THERE must be something in the Scottish water that has made this country’s canoeists particularly hardy.

Fiona Pennie goes into this weekend’s European Canoe Slalom Championships, which begin in Prague today, as one of the more experienced paddlers and alongside her compatriot, triple Olympic medallist, David Florence, who will also compete this weekend, the pair have both been competing on the international stage for close to two decades each.

For many, that kind of longevity would have seen their love of the sport diminish somewhat, as well as make a severe dent in an athlete’s drive and motivation. But the 35-year-old from Perthshire is, she believes, in as good shape as she has ever been as she heads into the first international competition of the season.

“I still have the same drive as always,” she said.

“You always have new goals to aim for and new technical aspects to work on. The sport is always moving forward so it keeps it interesting and there’s always something to work on.

“I feel like I am still improving - techniques are always evolving and as the boys begin to pick up those techniques, the girls then follow. There’s a lot to be learned and so in that respect, I feel like I definitely am improving. And I’m as strong as I’ve ever been, if not stronger than I’ve ever been.”

Pennie has pedigree when it comes to major championships - she has four World Championship medals to her name as well as six European Championships medal including European gold in 2013. One of those World Championship medals bodes particularly well for this weekend’s championship as she won silver in 2006 on the very course that will host the competition over the next three days.

And while nothing is guaranteed in canoeing, Pennie admits that she is feeling in confident mood.

“Things are good - it’s all coming together now,” said the K1 paddler.

“I had a bit of an elbow injury going into selection so I wasn’t 100 percent there. But I’ve had a good four week block and am feeling in good shape.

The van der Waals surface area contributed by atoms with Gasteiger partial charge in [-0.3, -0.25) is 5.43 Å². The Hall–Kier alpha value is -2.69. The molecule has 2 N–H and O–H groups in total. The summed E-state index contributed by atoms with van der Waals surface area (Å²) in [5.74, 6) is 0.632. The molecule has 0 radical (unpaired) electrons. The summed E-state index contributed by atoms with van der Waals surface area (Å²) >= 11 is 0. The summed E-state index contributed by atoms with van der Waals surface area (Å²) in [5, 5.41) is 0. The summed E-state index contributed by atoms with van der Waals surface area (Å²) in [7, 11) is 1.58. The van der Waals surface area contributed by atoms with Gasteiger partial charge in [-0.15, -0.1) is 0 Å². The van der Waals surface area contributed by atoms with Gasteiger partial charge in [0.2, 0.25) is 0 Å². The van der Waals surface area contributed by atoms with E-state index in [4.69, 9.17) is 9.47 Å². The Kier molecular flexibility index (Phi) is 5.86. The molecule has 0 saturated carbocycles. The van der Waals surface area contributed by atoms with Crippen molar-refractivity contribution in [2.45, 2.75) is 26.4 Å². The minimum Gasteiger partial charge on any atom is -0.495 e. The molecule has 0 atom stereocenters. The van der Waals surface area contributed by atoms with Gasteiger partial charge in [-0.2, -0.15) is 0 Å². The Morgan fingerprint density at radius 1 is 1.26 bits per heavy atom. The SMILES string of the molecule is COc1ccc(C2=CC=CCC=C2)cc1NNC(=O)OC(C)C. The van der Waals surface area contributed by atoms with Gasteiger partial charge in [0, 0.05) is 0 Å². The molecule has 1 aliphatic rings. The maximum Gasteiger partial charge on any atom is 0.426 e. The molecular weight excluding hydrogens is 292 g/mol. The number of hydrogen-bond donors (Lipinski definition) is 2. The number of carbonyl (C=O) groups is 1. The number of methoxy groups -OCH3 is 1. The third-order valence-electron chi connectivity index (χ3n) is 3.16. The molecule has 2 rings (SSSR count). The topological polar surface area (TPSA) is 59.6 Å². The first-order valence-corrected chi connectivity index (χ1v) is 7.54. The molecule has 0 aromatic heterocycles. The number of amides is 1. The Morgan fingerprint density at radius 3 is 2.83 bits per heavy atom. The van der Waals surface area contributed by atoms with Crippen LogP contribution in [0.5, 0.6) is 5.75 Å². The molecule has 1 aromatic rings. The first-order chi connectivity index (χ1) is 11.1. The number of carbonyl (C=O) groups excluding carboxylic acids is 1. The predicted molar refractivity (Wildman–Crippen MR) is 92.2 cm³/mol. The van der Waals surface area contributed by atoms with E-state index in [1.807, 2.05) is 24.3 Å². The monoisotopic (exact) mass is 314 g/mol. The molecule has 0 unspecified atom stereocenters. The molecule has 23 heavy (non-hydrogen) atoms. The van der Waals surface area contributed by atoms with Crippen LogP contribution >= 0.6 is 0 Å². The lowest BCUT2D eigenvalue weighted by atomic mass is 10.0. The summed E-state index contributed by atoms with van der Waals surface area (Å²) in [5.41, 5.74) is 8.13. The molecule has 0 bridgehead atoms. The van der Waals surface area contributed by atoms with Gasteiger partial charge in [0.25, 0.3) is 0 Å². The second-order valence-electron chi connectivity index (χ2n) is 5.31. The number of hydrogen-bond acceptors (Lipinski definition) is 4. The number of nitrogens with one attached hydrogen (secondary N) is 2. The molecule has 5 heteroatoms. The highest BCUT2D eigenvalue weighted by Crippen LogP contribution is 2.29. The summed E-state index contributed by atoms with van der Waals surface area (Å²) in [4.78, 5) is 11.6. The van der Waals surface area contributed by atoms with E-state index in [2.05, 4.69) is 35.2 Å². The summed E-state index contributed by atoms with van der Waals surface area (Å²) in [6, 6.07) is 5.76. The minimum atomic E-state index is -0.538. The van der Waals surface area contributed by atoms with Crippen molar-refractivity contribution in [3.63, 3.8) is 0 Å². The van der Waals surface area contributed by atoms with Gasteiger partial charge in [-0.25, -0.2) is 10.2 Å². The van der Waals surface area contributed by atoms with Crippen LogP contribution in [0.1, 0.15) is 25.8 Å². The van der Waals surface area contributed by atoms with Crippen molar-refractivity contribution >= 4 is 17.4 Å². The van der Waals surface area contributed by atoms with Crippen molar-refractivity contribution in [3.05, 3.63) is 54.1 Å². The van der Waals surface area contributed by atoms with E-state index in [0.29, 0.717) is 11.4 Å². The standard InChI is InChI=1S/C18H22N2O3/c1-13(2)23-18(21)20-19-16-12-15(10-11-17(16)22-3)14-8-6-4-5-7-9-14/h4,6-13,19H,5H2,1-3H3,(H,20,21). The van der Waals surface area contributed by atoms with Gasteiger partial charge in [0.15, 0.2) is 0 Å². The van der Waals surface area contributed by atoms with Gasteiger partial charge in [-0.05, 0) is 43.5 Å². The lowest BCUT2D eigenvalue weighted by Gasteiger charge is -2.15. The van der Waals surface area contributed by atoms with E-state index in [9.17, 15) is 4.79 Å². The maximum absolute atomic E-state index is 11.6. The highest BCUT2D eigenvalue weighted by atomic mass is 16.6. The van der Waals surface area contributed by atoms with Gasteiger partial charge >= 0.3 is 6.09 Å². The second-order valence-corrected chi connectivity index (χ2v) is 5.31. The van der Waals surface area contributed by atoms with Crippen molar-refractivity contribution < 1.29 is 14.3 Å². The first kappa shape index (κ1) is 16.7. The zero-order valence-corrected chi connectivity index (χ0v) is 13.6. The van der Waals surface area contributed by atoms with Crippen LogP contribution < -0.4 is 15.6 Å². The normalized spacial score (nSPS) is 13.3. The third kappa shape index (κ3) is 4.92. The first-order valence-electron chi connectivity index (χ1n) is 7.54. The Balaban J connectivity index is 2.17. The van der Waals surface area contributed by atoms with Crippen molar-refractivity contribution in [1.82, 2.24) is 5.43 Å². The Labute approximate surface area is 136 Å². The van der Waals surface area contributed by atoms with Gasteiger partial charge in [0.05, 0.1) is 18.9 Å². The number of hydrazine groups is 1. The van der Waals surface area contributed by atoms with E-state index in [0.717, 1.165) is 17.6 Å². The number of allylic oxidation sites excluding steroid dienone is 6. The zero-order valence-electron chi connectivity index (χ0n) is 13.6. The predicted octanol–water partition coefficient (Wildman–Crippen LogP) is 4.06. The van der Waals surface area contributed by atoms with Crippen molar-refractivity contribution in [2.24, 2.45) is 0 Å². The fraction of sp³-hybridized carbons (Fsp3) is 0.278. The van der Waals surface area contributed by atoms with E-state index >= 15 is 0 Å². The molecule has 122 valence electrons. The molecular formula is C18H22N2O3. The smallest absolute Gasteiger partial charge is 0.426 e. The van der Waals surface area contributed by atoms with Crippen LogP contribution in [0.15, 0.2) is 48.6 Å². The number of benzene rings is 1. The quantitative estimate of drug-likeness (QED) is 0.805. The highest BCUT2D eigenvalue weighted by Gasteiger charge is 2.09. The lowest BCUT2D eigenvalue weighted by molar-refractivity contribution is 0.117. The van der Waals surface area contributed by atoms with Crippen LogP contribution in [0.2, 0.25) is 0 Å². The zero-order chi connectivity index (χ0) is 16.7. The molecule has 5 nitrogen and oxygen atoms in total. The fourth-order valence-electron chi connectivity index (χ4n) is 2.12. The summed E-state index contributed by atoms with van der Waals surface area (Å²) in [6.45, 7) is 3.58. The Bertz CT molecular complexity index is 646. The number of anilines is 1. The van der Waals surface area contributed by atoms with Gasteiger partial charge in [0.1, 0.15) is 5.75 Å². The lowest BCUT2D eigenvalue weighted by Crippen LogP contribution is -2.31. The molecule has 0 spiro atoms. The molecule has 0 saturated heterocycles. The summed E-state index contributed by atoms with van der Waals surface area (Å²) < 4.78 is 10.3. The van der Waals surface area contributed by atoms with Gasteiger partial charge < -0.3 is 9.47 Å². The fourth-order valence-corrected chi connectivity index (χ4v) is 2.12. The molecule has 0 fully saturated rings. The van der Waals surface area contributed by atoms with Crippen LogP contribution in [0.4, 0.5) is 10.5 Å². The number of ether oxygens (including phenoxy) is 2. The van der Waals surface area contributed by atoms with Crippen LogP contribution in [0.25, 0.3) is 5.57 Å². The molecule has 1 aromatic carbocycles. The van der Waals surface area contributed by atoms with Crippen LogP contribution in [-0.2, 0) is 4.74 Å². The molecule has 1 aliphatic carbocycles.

“We were in Prague the other week practicing on the course and so that was good to get familiar with the water out there.

“I think you have to go in believing you can win it. There are probably about 15 people who are capable of winning the Europeans so you have to believe that you’re one of them. And so while I think that, you have to concentrate on putting out your best run and just focusing on each gate and see what result you get at the end of it.

“I know what it feels like to win it so certainly, getting a medal or even winning it is definitely a possibility. Any medal would be nice but it’s going to be a tough event.

So much can happen in this sport so you have to take it one gate at a time.”

That Pennie is still competing on the international stage is even more impressive considering the strength of the British team, making selection for the national squad far from certain despite the Scot’s experience. Pennie’s compatriots Mallory Franklin is a world champion while Kimberley Woods is a European champion and so Pennie, a two-time Olympian, knows she must fight hard merely to secure a spot in the British team.

But that level of competition does, she admits, keep her motivated.

“The strength of the team definitely pushes you on,” she said.

“The younger ones are coming through and there’s definitely a lot of competition there. And there’s some others who will be breaking through soon too so it keeps you on your toes.

“It’s been really strong in GB for quite a while - ever since 2008 there’s been tough competition for spots so I think I’m pretty used to the pressure of having someone else right there. But I just try to concentrate on what I’m working on and on what I’m trying to improve.

“I enjoy chasing the boys and trying to learn from them and so I look forward like that rather than looking over my shoulder.

“If you look too much at what others are doing, you could start to lose belief in yourself so you just have to focus solely on what you’re doing.”